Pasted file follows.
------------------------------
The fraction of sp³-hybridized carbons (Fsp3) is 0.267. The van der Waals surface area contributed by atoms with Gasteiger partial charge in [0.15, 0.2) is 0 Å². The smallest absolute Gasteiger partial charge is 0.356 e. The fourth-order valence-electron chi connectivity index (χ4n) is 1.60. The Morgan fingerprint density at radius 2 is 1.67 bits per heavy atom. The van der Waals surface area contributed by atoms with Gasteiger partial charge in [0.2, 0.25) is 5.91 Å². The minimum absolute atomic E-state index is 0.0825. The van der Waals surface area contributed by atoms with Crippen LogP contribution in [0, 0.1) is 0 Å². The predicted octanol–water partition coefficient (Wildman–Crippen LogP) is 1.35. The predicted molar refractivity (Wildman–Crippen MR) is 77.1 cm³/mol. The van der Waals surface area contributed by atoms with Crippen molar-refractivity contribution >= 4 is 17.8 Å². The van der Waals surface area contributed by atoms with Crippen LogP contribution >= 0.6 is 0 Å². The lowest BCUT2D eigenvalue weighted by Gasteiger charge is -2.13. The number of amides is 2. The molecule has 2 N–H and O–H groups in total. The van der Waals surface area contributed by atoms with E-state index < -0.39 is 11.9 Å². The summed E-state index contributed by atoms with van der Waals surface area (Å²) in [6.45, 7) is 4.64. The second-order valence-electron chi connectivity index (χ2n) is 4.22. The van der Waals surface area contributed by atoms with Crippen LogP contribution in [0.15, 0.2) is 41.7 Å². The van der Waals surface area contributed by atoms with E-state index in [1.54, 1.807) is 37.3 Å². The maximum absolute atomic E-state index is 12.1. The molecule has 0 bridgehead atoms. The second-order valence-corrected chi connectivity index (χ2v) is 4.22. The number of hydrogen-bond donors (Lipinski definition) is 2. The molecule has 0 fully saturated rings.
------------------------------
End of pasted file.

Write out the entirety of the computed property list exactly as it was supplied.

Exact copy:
The fraction of sp³-hybridized carbons (Fsp3) is 0.267. The van der Waals surface area contributed by atoms with Gasteiger partial charge in [0.15, 0.2) is 0 Å². The smallest absolute Gasteiger partial charge is 0.356 e. The fourth-order valence-electron chi connectivity index (χ4n) is 1.60. The Morgan fingerprint density at radius 2 is 1.67 bits per heavy atom. The van der Waals surface area contributed by atoms with Gasteiger partial charge in [0.2, 0.25) is 5.91 Å². The minimum absolute atomic E-state index is 0.0825. The van der Waals surface area contributed by atoms with Crippen LogP contribution in [0, 0.1) is 0 Å². The predicted octanol–water partition coefficient (Wildman–Crippen LogP) is 1.35. The predicted molar refractivity (Wildman–Crippen MR) is 77.1 cm³/mol. The van der Waals surface area contributed by atoms with Crippen molar-refractivity contribution >= 4 is 17.8 Å². The van der Waals surface area contributed by atoms with Crippen LogP contribution >= 0.6 is 0 Å². The lowest BCUT2D eigenvalue weighted by Gasteiger charge is -2.13. The number of amides is 2. The molecule has 2 N–H and O–H groups in total. The van der Waals surface area contributed by atoms with E-state index < -0.39 is 11.9 Å². The summed E-state index contributed by atoms with van der Waals surface area (Å²) in [6.45, 7) is 4.64. The second-order valence-electron chi connectivity index (χ2n) is 4.22. The van der Waals surface area contributed by atoms with Crippen LogP contribution in [0.15, 0.2) is 41.7 Å². The van der Waals surface area contributed by atoms with E-state index in [1.54, 1.807) is 37.3 Å². The maximum absolute atomic E-state index is 12.1. The molecule has 0 bridgehead atoms. The second-order valence-corrected chi connectivity index (χ2v) is 4.22. The number of hydrogen-bond donors (Lipinski definition) is 2. The molecule has 0 fully saturated rings.